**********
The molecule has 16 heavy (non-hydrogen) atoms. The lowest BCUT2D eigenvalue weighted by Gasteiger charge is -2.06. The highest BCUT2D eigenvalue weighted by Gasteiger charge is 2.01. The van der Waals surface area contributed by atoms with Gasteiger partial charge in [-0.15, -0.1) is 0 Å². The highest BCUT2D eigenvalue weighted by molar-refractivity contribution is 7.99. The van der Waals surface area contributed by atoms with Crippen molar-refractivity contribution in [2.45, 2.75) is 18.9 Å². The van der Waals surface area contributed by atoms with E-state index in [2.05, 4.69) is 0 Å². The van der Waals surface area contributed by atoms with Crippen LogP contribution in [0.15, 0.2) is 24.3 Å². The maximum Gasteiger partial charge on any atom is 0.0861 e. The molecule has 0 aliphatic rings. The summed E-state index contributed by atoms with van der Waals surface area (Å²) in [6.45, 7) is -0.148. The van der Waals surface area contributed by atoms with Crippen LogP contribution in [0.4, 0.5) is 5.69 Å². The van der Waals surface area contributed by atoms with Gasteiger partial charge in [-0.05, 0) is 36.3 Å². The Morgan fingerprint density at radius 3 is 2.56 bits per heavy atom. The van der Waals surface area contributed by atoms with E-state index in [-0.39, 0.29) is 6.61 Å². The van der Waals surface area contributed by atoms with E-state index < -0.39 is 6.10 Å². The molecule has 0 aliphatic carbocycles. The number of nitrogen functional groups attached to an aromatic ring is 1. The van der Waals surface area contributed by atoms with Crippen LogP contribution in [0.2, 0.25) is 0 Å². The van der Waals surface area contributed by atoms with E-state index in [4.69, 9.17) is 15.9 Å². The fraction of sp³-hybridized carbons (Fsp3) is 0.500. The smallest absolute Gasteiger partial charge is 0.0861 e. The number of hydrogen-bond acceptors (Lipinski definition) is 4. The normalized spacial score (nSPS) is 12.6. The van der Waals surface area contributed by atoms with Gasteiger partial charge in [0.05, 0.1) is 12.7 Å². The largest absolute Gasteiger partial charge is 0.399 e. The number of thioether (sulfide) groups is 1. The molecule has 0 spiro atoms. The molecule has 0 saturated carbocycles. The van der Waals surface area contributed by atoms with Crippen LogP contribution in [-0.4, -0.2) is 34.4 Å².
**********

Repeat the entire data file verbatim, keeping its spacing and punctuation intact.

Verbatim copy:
The molecule has 16 heavy (non-hydrogen) atoms. The lowest BCUT2D eigenvalue weighted by Gasteiger charge is -2.06. The highest BCUT2D eigenvalue weighted by Gasteiger charge is 2.01. The van der Waals surface area contributed by atoms with Gasteiger partial charge in [-0.15, -0.1) is 0 Å². The highest BCUT2D eigenvalue weighted by molar-refractivity contribution is 7.99. The van der Waals surface area contributed by atoms with Crippen molar-refractivity contribution in [2.45, 2.75) is 18.9 Å². The van der Waals surface area contributed by atoms with E-state index in [2.05, 4.69) is 0 Å². The van der Waals surface area contributed by atoms with Crippen LogP contribution in [0.15, 0.2) is 24.3 Å². The maximum Gasteiger partial charge on any atom is 0.0861 e. The molecule has 0 aliphatic rings. The summed E-state index contributed by atoms with van der Waals surface area (Å²) in [6.45, 7) is -0.148. The van der Waals surface area contributed by atoms with Crippen LogP contribution in [0.4, 0.5) is 5.69 Å². The van der Waals surface area contributed by atoms with Gasteiger partial charge in [-0.05, 0) is 36.3 Å². The Morgan fingerprint density at radius 3 is 2.56 bits per heavy atom. The van der Waals surface area contributed by atoms with E-state index in [-0.39, 0.29) is 6.61 Å². The van der Waals surface area contributed by atoms with E-state index < -0.39 is 6.10 Å². The molecule has 0 aliphatic carbocycles. The number of nitrogen functional groups attached to an aromatic ring is 1. The van der Waals surface area contributed by atoms with Crippen LogP contribution in [0.2, 0.25) is 0 Å². The van der Waals surface area contributed by atoms with E-state index in [4.69, 9.17) is 15.9 Å². The fraction of sp³-hybridized carbons (Fsp3) is 0.500. The smallest absolute Gasteiger partial charge is 0.0861 e. The number of hydrogen-bond acceptors (Lipinski definition) is 4. The normalized spacial score (nSPS) is 12.6. The van der Waals surface area contributed by atoms with Gasteiger partial charge in [0.05, 0.1) is 12.7 Å². The largest absolute Gasteiger partial charge is 0.399 e. The number of thioether (sulfide) groups is 1. The molecule has 0 spiro atoms. The molecule has 0 saturated carbocycles. The van der Waals surface area contributed by atoms with Crippen LogP contribution in [-0.4, -0.2) is 34.4 Å².